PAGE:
Canada is a country that people often overlook because of being neighbours with the United States. Though, it actually has a lot more to offer than most people think. Canada is rich with culture of English and French ancestry. If you want to go abroad without breaking the bank, it’s a no brainier. Depending on how much time you have, many guides would recommend a week long trip to visit all the tourist spots like Quebec, Montreal, and Toronto. If you only have 48 hours, Toronto is a must, and I’ll show you how to get the most out of your trip.
48 Hours in Toronto: Day 1
Early Morning: CN Tower
You don’t have a lot of time, and neither did I when I went to Toronto. For the early start, be sure to grab a coffee and a maple doughnut at Tim Horton’s simply for the experience. Then you can head out into downtown Toronto for the day. The first stop should be the CN Tower which is located next to Roger’s centre. The Ripley’s Believe it or Not aquarium is also in the same area. You can hit two birds with one stone in this case. The CN Tower is the 3rd largest tower in the world behind the Canton Tower. You can go up to the observation deck for $30 CA (£20). There’s also a restaurant at the top where you can dine with a panoramic view.
Afternoon: The Distillery District
After you’ve spent some part of the day at the CN Tower or simply wandering around the city. Your next stop should be The Distillery District. This area was a former warehouse built in the 1800’s. Now, it is home to a plethora of shops and restaurants with every cuisine from wine bars, Spanish, French, and a distillery. You can have this as an option for lunch or dinner. My personal recommendation is a Parisian-style coffee shop called Balzac’s. They have a variety of coffee, tea, and pastry options. If you do visit their shop for a morning coffee or after dinner dessert, I suggest a drink called the “Parisian Mist”. It consists of French breakfast tea, vanilla syrup, and topped with foamy milk, you won’t regret it.
Evening: Art Gallery of Toronto
This will very likely be the last stop of the day after all the walking and sightseeing. The Art Gallery of Toronto is a modern building featuring pieces from every era and art style. I’m personally not into art, but there was one exhibit here in particular that caught my eye. I happened to be there on opening night. A renowned Japanese artist, Yayoi Kusama created something called the “Mirror Room”, which was a room filled with floating silver balls. It was a trick on the eyes and the museum staff only gives you 30 seconds to take it all in. After that exhibit you can certainly go on a tour of the rest of the gallery, as there is quite a bit to see.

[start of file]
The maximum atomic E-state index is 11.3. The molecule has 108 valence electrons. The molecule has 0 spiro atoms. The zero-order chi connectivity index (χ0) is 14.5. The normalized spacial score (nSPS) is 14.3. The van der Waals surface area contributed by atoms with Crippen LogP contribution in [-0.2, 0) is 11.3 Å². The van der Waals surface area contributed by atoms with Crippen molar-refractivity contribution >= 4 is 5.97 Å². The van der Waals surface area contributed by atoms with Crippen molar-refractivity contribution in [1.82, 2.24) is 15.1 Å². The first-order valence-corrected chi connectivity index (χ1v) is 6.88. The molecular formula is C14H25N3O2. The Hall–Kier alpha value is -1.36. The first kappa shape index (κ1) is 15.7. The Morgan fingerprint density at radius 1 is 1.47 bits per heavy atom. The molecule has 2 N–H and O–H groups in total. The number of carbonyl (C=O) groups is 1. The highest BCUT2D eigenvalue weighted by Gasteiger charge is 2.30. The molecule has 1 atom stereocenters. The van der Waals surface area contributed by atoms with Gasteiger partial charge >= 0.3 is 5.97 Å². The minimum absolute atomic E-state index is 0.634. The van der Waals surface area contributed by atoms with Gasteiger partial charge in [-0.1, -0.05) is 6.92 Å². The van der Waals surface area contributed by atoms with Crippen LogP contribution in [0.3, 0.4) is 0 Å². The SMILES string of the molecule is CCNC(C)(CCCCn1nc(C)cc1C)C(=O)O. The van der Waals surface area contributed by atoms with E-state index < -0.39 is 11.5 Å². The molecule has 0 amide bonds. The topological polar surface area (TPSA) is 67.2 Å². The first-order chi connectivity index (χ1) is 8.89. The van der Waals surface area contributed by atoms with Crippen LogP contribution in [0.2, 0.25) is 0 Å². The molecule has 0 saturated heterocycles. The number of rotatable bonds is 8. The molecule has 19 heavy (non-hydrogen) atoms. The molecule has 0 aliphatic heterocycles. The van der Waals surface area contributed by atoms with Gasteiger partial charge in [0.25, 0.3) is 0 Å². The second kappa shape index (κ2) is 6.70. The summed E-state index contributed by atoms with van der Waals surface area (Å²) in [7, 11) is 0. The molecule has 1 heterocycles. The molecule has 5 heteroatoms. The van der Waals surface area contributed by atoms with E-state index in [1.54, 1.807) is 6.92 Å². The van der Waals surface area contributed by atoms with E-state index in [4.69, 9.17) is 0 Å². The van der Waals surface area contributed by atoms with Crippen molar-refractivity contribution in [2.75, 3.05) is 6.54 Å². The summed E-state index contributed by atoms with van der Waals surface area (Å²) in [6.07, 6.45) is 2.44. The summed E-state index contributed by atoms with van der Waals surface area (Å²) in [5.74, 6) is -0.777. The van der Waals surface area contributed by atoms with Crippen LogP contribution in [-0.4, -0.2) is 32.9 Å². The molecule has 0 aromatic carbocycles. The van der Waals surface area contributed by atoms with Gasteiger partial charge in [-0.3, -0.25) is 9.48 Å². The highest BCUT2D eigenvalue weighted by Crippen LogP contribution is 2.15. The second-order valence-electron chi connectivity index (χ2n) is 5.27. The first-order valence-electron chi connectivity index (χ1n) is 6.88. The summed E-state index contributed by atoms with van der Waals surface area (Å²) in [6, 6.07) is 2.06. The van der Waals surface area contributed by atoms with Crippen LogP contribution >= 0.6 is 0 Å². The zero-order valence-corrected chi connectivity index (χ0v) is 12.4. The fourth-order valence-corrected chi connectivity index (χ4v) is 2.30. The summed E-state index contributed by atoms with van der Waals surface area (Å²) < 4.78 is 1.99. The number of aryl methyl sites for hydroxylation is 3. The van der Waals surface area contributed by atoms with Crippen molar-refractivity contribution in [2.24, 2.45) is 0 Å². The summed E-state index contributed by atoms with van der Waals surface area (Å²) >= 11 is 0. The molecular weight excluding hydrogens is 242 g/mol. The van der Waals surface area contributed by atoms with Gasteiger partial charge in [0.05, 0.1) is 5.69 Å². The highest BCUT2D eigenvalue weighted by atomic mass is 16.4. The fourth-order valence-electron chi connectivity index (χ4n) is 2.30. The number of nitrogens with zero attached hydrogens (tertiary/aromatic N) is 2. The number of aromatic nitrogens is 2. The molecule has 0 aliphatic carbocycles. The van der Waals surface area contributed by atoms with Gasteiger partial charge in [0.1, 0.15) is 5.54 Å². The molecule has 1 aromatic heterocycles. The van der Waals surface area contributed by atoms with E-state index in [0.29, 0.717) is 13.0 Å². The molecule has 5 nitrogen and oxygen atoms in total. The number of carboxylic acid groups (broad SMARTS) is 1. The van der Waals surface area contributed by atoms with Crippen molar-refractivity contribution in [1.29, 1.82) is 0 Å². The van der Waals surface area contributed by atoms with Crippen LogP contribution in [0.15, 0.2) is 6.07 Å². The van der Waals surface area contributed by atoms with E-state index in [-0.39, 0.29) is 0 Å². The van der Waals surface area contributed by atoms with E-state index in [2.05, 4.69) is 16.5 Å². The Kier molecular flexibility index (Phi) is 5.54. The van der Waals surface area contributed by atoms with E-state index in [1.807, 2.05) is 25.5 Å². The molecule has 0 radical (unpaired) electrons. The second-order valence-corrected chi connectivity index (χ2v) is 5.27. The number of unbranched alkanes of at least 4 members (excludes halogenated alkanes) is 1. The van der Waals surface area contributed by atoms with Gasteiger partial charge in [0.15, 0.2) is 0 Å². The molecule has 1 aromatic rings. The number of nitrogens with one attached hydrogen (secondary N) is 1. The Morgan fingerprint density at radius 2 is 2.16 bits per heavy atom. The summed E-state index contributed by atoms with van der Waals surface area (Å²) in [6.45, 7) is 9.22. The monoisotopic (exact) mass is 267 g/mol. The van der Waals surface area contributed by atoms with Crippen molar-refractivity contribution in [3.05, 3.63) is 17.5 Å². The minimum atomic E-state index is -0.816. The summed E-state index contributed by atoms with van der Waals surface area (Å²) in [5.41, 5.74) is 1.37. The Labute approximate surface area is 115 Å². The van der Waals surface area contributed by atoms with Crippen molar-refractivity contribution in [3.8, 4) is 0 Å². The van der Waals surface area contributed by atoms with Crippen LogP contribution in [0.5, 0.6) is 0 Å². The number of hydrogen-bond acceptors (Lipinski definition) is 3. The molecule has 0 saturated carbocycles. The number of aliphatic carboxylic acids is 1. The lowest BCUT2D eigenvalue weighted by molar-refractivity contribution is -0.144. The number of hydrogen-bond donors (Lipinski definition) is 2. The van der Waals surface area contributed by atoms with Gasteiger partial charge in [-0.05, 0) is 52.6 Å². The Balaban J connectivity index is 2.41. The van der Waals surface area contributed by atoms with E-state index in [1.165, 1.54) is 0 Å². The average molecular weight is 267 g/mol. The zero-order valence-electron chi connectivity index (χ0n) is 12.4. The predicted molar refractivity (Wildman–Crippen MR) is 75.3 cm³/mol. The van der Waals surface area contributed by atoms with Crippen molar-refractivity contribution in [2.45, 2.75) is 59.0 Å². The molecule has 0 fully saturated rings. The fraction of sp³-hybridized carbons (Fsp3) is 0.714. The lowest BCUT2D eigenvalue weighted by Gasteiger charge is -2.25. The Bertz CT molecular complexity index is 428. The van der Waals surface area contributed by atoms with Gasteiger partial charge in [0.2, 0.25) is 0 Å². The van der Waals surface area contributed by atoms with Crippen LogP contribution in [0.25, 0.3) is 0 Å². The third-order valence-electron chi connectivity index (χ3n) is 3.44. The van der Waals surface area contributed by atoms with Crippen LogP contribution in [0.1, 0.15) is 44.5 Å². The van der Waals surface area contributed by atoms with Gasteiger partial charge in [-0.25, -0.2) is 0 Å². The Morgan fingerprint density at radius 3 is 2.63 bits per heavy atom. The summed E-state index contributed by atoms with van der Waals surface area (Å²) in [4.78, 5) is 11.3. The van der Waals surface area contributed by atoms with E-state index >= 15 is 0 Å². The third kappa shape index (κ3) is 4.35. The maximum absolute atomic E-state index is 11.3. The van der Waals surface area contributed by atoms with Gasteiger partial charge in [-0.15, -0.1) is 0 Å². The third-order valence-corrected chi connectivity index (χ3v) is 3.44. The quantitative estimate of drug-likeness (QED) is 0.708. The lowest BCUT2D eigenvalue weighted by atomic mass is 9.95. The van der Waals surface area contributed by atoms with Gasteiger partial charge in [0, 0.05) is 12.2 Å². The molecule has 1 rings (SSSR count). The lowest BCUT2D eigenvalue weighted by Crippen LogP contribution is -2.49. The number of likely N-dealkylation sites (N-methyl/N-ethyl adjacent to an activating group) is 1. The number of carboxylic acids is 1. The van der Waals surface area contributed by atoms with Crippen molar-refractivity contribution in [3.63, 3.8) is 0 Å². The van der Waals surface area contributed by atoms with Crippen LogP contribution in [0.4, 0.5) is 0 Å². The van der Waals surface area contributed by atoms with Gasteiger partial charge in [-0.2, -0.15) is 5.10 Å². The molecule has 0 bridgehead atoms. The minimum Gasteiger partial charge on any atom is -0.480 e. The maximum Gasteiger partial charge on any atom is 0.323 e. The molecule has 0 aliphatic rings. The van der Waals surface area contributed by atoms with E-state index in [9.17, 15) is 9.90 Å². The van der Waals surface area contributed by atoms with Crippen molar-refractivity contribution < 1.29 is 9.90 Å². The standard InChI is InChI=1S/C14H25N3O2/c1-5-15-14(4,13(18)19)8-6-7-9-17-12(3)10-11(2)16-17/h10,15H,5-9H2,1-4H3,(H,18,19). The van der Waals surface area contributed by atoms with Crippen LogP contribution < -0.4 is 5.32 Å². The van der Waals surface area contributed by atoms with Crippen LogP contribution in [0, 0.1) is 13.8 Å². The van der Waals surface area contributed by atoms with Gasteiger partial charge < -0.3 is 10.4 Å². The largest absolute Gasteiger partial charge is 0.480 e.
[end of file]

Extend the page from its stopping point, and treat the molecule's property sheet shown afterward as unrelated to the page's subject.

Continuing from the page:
48 Hours in Toronto: Day 2
Early Morning: Scarborough Bluffs Trail
I always feel like an outdoorsy activity should be on the itinerary of any trip. This is actually a park located on the outskirts of Toronto, but very accessible via TTC Scarborough station. When you arrive there, please call an Uber, as it is a 40 minute walk from the station. The park is divided into sections including the trails, marina, and beach. The hike really wasn’t strenuous at all, covered with wildflowers and a pretty panoramic beach view. After you’re done hiking, take a minute to relax on the beach, perhaps enjoy a picnic.
Afternoon : St. Lawrence Market
When you get back to the city, get cleaned up and ready to spend the rest of your trip downtown. The next stop today is the St. Lawrence Market, Canada’s most famous market besides Kensington. This place is a huge warehouse and a food lovers paradise. It offers everything under the sun from Russian, Italian, Spanish, American, I could go on. This is quite possibly one of the best ways to experience the Toronto food scene.
Before it gets dark, you need to make a quick stop at Graffiti Alley. This part of the city dedicated 3 or 4 streets to the most eccentric and vibrant street art that I’ve ever seen. It’s also not too crowded, so you can definitely get an Insta-worthy photo here.
Sadly, our trip ends here, but we might as well celebrate by enjoying Toronto’s multicultural food scene. There are Chinatown’s everywhere around the world. Some are really extravagant, and others more lowkey and authentic. Toronto’s Chinatown was smaller than I anticipated, but the restaurants made up for the size. For the last feast in Canada, stop by The Happy Lamb. This is a hotpot (soup restaurant), where each person orders their own personal bowl of broth. Then you can choose from a wide variety of toppings and sauces. It’s absolutely delicious and the flavors are out of this world. For dessert, there are many street food options of delectable Chinese sweets.
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Michaela is an English teacher and travel blogger based in South Korea. She will give you the perfect guide to travelling around Asia, and getting TEFL certified!